The young Maria Antonia is a member of the Hapsburg family, her mother the Empress of Austria. She is content to scamper about as a child, until her mother reveals her fate to her. Mama is attempting to arrange a betrothal between Maria and Louis, the dauphin of France. Before Maria is acceptable to France, however, she must undergo transformation. Her appearance, her education, her ability to behave like a Queen, no, a French Queen, but all be improved before the betrothal is even possible. After many months of hard work, Maria finally learns she is to be wed. What will it be like, to be the future Queen of France?
For the most part, I really enjoyed this book. I love the history of Marie Antoinette and often think she was dealt a poor hand in life. Sure, she was royalty and privileged, but she had absolutely no say in the direction her life had, like most women of the time, yet she was ultimately executed because of that life. I feel like the book did a good job of showing how helpless and naive Marie was.
The storyline was adequate; it is hard to be original when writing a semi fictionalized version of history, I am sure, but I just felt like I had read or scene all this before, in the same exact tone. It reminded me very much of the 2006 movie about Marie Antoinette, in fact it felt like some of the writing had literally lifted scenes from the movie. Perhaps this is just excellent research by both the author of this book and the writer of the screenplay, I cannot be sure. But for me, it made the book seem just the slightest bit stale. Still, I found myself somewhat captivated but the book. I take this to be a good sign of a historical writer; the reader knows what is going to happen, and still finds the book compelling.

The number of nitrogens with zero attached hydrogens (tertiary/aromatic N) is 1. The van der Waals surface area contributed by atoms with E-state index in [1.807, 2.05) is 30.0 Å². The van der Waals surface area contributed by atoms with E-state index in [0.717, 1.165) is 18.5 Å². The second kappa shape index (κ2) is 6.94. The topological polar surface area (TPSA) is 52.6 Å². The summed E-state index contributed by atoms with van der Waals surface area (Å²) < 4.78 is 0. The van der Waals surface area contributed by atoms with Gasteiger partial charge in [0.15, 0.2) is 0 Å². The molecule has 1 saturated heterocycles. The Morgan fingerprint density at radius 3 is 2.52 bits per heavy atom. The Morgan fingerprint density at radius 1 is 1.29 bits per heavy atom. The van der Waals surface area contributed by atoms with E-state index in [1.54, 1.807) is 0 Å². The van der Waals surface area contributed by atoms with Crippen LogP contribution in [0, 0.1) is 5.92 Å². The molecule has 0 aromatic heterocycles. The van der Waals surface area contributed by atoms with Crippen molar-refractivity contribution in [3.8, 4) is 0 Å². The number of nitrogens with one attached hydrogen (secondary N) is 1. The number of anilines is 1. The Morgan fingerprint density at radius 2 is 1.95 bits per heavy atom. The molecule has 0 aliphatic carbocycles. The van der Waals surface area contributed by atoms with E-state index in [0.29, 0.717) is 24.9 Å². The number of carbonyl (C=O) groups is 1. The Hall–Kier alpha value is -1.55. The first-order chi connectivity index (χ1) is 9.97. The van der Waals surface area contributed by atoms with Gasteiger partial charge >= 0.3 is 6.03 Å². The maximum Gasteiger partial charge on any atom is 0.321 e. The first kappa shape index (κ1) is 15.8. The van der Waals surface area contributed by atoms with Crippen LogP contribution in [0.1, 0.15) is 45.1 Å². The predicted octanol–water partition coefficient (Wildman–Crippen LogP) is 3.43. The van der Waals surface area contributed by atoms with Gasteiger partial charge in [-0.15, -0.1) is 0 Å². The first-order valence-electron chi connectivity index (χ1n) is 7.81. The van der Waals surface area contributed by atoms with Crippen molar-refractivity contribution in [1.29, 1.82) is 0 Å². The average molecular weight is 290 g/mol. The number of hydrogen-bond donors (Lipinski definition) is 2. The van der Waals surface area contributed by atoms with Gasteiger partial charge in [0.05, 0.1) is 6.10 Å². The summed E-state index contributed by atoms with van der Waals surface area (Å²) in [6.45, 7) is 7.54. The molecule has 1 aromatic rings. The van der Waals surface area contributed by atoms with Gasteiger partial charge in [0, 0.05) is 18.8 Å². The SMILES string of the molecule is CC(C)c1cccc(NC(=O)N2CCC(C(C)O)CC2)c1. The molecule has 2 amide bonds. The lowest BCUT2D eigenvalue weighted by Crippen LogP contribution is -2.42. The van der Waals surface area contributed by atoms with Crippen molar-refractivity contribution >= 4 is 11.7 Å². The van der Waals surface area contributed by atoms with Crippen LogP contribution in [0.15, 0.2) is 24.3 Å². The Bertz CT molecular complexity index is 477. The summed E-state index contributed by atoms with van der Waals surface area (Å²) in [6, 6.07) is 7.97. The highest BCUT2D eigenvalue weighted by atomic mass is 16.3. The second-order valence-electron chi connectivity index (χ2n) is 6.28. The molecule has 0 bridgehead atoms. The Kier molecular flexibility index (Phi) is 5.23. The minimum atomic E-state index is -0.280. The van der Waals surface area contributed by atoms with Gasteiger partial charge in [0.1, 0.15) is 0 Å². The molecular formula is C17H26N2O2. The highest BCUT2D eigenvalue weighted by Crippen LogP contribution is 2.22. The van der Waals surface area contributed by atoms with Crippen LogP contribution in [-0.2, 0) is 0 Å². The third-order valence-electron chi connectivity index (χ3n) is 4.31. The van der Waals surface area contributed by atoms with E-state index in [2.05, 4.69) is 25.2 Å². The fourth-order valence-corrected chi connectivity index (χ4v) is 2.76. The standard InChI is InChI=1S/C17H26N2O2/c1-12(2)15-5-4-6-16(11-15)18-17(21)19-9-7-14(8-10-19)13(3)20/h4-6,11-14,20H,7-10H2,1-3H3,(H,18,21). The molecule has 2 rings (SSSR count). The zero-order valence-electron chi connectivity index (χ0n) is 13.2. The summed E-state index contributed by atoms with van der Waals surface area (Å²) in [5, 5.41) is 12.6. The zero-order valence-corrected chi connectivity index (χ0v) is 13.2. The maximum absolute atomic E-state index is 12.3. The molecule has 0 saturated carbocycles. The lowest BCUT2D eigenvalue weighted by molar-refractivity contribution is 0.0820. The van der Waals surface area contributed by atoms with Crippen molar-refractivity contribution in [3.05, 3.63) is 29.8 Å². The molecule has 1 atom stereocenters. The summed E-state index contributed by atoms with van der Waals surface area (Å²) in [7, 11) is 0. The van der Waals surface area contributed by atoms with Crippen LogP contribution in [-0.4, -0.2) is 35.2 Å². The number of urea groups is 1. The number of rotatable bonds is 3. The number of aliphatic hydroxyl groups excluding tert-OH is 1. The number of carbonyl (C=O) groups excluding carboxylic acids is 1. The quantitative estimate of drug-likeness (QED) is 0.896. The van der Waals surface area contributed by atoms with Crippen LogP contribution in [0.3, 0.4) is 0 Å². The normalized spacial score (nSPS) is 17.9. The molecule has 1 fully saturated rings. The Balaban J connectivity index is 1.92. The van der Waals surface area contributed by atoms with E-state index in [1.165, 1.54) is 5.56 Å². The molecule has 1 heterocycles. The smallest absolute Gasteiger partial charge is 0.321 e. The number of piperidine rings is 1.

The book is a first in a trilogy about Marie Antoinette, so it ends shortly after she becomes Queen. I am anxious to see how the author handles the next books. This one is filled with descriptions of things that are most likely what a young teenaged royal would find interesting, fashion, relationships, and pleasing one's parents. Not too different from today's teens, which might make the book appealing to young adult readers. It is completely appropriate for this demographic as well as for adults. I am hoping later books deal with more of the mature intrigues that happened during the reign of Marie Antoinette.
I received a review copy courtesy of the Amazon Vine program.
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